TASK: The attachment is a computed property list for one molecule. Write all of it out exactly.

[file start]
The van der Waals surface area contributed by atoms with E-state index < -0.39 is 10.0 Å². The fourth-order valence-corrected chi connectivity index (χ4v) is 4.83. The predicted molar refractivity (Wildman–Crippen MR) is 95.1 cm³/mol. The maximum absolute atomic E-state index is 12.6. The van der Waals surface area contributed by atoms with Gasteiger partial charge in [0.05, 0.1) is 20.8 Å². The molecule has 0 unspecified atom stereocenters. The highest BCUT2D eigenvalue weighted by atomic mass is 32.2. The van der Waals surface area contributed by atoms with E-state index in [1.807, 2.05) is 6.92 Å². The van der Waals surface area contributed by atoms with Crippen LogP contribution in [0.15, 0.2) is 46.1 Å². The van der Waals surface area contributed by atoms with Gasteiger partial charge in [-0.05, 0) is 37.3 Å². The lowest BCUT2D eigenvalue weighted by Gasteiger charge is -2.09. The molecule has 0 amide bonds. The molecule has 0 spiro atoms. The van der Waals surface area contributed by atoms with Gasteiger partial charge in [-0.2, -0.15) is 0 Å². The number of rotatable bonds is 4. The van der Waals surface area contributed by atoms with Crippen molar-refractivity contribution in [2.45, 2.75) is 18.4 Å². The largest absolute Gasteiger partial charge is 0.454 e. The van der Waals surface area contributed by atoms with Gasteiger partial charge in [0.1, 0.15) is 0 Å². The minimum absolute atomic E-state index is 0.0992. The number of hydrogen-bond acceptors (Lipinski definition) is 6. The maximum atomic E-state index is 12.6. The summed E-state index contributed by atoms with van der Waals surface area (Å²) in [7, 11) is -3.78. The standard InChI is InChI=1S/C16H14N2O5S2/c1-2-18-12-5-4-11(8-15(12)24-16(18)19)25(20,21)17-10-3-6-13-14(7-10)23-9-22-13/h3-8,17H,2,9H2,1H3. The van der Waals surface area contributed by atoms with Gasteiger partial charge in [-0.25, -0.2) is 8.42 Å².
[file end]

The van der Waals surface area contributed by atoms with E-state index < -0.39 is 10.0 Å². The fourth-order valence-corrected chi connectivity index (χ4v) is 4.83. The predicted molar refractivity (Wildman–Crippen MR) is 95.1 cm³/mol. The maximum absolute atomic E-state index is 12.6. The van der Waals surface area contributed by atoms with Gasteiger partial charge in [0.05, 0.1) is 20.8 Å². The molecule has 0 unspecified atom stereocenters. The highest BCUT2D eigenvalue weighted by atomic mass is 32.2. The van der Waals surface area contributed by atoms with E-state index in [1.807, 2.05) is 6.92 Å². The van der Waals surface area contributed by atoms with Crippen LogP contribution in [0.15, 0.2) is 46.1 Å². The van der Waals surface area contributed by atoms with Gasteiger partial charge in [-0.05, 0) is 37.3 Å². The lowest BCUT2D eigenvalue weighted by Gasteiger charge is -2.09. The molecule has 0 amide bonds. The molecule has 0 spiro atoms. The van der Waals surface area contributed by atoms with Gasteiger partial charge in [-0.2, -0.15) is 0 Å². The number of rotatable bonds is 4. The van der Waals surface area contributed by atoms with Crippen molar-refractivity contribution in [2.45, 2.75) is 18.4 Å². The largest absolute Gasteiger partial charge is 0.454 e. The van der Waals surface area contributed by atoms with Gasteiger partial charge in [0.1, 0.15) is 0 Å². The minimum absolute atomic E-state index is 0.0992. The number of hydrogen-bond acceptors (Lipinski definition) is 6. The maximum atomic E-state index is 12.6. The summed E-state index contributed by atoms with van der Waals surface area (Å²) in [7, 11) is -3.78. The standard InChI is InChI=1S/C16H14N2O5S2/c1-2-18-12-5-4-11(8-15(12)24-16(18)19)25(20,21)17-10-3-6-13-14(7-10)23-9-22-13/h3-8,17H,2,9H2,1H3. The van der Waals surface area contributed by atoms with Gasteiger partial charge in [-0.25, -0.2) is 8.42 Å².